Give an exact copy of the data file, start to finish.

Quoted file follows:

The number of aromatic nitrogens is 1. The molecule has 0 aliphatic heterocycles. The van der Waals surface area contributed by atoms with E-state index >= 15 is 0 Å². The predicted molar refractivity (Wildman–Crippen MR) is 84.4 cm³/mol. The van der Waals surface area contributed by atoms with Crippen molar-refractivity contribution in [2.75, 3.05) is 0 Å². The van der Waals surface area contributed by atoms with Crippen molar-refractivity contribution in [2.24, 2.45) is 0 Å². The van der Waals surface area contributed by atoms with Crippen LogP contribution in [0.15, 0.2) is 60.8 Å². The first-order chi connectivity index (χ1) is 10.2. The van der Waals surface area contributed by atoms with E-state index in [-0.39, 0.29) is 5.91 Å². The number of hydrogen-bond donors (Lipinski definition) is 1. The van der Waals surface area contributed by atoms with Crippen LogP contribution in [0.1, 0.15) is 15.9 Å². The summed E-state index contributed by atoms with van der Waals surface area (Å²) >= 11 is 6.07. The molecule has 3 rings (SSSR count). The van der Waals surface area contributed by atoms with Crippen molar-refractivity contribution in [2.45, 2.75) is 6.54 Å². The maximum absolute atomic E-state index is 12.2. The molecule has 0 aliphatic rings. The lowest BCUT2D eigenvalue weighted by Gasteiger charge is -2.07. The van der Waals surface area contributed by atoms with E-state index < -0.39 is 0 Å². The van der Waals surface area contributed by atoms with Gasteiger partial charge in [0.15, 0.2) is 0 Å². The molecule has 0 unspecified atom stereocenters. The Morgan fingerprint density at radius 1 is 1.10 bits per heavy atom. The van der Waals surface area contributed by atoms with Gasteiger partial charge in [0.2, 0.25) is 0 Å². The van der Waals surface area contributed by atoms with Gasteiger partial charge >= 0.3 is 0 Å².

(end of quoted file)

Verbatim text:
The number of aromatic nitrogens is 1. The molecule has 0 aliphatic heterocycles. The van der Waals surface area contributed by atoms with E-state index >= 15 is 0 Å². The predicted molar refractivity (Wildman–Crippen MR) is 84.4 cm³/mol. The van der Waals surface area contributed by atoms with Crippen molar-refractivity contribution in [2.75, 3.05) is 0 Å². The van der Waals surface area contributed by atoms with Crippen molar-refractivity contribution in [2.24, 2.45) is 0 Å². The van der Waals surface area contributed by atoms with Crippen LogP contribution in [0.15, 0.2) is 60.8 Å². The first-order chi connectivity index (χ1) is 10.2. The van der Waals surface area contributed by atoms with E-state index in [-0.39, 0.29) is 5.91 Å². The number of hydrogen-bond donors (Lipinski definition) is 1. The van der Waals surface area contributed by atoms with Crippen LogP contribution in [0.1, 0.15) is 15.9 Å². The summed E-state index contributed by atoms with van der Waals surface area (Å²) >= 11 is 6.07. The molecule has 3 rings (SSSR count). The van der Waals surface area contributed by atoms with Crippen molar-refractivity contribution in [2.45, 2.75) is 6.54 Å². The maximum absolute atomic E-state index is 12.2. The molecule has 0 aliphatic rings. The lowest BCUT2D eigenvalue weighted by Gasteiger charge is -2.07. The van der Waals surface area contributed by atoms with E-state index < -0.39 is 0 Å². The van der Waals surface area contributed by atoms with Gasteiger partial charge in [0.15, 0.2) is 0 Å². The molecule has 0 unspecified atom stereocenters. The Morgan fingerprint density at radius 1 is 1.10 bits per heavy atom. The van der Waals surface area contributed by atoms with Gasteiger partial charge in [0.2, 0.25) is 0 Å². The van der Waals surface area contributed by atoms with Gasteiger partial charge >= 0.3 is 0 Å².